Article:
The City Forester makes a house call!

Kim Carrell-Smith is a 31-year resident of Bethlehem’s historic Southside, where she taught public history at Lehigh University for almost two decades. She is also an aspiring gadfly, buzzing in on issues of historic preservation, public education, city government, and other social justice issues. She tips her wings to the master gadflies who have served our community for so long!

Thanks for posting, Kathy!

And our city forester David Shaffer (very kindly dropping by my house in response to my questions on Gadlfy–now there’s public service!) pointed me/all of us toward the city’s website for ordinances and more info regarding trees.

*See for straightforward guidelines  (not written like ordinances!) about types of trees they recommend, where and how to plant trees, etc.

*But also useful are the ordinances themselves: the city’s “SALDO,” which is the ordinance governing “subdivisions or developments.”  This might pertain to Kate’s question on Oct 1 on the Gadfly blog. There ARE requirements developers need to follow, and the forester enforces them. Hurray!

*And the actual city ordinance governing trees and shrubs:

But how great that he is on the agenda for the EAC! He seems like a very professional, conscientious guy.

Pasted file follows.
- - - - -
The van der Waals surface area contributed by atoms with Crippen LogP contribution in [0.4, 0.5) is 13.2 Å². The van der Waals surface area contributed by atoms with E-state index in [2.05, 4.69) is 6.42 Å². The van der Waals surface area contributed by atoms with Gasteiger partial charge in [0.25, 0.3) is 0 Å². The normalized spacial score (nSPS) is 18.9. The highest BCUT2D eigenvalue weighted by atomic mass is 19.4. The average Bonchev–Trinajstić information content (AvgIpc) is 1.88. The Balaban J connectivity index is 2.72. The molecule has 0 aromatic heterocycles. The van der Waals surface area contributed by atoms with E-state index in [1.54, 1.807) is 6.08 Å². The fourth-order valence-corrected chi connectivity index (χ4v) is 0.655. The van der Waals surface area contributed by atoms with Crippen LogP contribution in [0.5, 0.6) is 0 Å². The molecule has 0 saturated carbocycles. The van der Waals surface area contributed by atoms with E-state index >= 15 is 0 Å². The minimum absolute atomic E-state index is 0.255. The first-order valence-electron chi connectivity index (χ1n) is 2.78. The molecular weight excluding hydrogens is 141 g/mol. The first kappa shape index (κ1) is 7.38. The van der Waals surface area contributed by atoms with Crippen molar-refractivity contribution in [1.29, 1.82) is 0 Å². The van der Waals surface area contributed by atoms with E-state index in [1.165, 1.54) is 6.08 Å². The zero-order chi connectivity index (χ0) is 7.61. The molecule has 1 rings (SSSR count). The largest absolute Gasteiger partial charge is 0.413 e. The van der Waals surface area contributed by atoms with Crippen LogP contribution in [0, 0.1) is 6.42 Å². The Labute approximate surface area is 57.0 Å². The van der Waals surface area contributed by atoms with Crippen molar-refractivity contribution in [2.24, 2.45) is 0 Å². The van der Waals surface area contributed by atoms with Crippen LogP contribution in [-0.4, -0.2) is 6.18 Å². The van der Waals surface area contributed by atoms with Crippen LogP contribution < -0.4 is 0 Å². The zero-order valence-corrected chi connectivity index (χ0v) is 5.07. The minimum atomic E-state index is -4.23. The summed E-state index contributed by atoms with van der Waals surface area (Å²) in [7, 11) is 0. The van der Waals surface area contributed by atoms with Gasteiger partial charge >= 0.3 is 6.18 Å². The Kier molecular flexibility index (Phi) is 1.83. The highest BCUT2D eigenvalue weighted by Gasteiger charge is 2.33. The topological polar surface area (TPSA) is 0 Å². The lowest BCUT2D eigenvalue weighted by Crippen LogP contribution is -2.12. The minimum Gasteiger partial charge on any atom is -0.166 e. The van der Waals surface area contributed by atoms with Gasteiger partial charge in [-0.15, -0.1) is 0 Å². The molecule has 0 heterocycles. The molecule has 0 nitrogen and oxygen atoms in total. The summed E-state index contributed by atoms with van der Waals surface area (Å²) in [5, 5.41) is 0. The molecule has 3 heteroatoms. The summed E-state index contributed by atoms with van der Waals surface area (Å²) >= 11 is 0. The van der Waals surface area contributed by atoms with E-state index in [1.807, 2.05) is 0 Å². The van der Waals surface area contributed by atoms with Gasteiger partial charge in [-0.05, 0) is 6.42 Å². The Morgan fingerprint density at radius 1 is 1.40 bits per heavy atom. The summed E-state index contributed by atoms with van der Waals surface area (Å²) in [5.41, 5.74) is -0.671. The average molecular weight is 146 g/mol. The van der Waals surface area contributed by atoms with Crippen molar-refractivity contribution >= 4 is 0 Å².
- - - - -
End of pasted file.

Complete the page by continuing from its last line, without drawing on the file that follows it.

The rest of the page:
Tree tending and planting (even removal) on public property require a certified arborist, and can be costly, I learned. What if as a city we could figure out a way to do what Community Action Development Corp of Bethlehem did on Hayes Street (with Southside Vision funding), when they planted trees up and down the hill in the old tree wells?

Could the Environmental Action Committee perhaps apply for grants to get trees planted in some low income neighborhoods?


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Festival UnBound
Ten days of original theatre, dance, music, art and conversation designed to celebrate and imagine our future together!
October 4-13

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